The two terminal decades of decolonization in the middle twentieth century and the two initial decades of imperial conquest in the late nineteenth century were both characterized by rapidity of change in the political order. That such a grand-scaled affair as European empire was so quickly constructed and then so quickly dismantled suggests that it was a rather flimsy undertaking. But if it was Disneylike in its facade and even in its mock-heroic activities, colonial empire did have enduring effects. Therefore, the transitory nature of the political edifice must be contrasted with the persistence of the social system.

The End of Empire
Some sixty nations emerged from the five major colonial empires in about twenty years. That is an arresting sum in modern political arithmetic. It also adds up to an interesting problem in historical causation, which provokes two questions: Did the colonized peoples gain their own independence? Or, did the European nations grant it? Once again historical reality allows for an affirmative answer to each of the opposing questions.

Immediately after World War II, the major colonial powers formulated grand schemes for reform. Empire was then going from an administrative phase to one of economic development or modernization. State planning, which had become an element in contemporary European life, was now transferred to colonial endeavors. Ports were enlarged, airports were constructed, new roadways developed, medical and educational facilities increased. The universal symbol of modernization, the high-rise building, made its appearance in just about every colonial city, so that Singapore in the Far East, Nairobi in East Africa, and Casablanca in North Africa, all looked rather like variations of Los Angeles from the air.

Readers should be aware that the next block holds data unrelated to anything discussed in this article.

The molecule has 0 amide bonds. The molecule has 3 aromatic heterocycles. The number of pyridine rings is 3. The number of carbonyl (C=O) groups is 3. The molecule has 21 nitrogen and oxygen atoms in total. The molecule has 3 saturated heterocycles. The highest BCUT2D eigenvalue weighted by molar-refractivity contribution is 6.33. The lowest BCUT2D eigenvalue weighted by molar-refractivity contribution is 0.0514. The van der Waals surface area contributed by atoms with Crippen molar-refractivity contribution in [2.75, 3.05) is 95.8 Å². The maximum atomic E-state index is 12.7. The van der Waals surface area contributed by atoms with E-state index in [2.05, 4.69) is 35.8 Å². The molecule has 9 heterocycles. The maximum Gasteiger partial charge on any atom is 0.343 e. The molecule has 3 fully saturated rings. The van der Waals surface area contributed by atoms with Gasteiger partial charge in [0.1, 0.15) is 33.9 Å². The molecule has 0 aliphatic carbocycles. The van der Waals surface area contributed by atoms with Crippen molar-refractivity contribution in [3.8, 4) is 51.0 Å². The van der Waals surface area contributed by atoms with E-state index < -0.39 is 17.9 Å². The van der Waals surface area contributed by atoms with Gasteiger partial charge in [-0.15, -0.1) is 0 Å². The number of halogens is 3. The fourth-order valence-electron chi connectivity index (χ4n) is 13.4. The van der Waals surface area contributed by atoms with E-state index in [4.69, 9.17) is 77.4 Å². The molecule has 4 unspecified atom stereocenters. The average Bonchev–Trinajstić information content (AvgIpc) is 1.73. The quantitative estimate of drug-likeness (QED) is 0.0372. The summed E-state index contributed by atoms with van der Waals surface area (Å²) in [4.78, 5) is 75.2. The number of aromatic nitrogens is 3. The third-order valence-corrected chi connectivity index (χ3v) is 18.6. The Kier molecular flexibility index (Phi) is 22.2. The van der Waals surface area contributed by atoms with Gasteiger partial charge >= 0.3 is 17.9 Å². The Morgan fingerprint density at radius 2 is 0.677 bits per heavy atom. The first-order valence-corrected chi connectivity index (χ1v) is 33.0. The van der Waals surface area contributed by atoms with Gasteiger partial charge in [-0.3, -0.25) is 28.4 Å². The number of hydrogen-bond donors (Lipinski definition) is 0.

The technician now replaced the colonial officer. Bare-headed (the colonial pith helmet was no longer worn), with shirt sleeves rolled up, he pored over charts and diagrams. "Development" was the key word, and it suggested a new effort to reorder the "native world" so that it would be set on the way of Westernization. In a few years, when the United States became an influential force in the former colonial world, this process of change would be derisively known as the "Coca-Colazation" of the world.

Nevertheless, these economic efforts were far from being of universal benefit. Rapid urbanization created a colonial proletariat, with Africans and Asians crowding cities that could not support them, but which they regarded as the setting for economic opportunity. The further incorporation of colonial economics into the global market system placed each such local economy at the mercy of vacillating world prices. And this situation soon proved very disadvantageous because industrial goods rose in value while agrarian products remained rather static. As importers of industrial goods, the colonial regions would find a severe imbalance of payments after independence.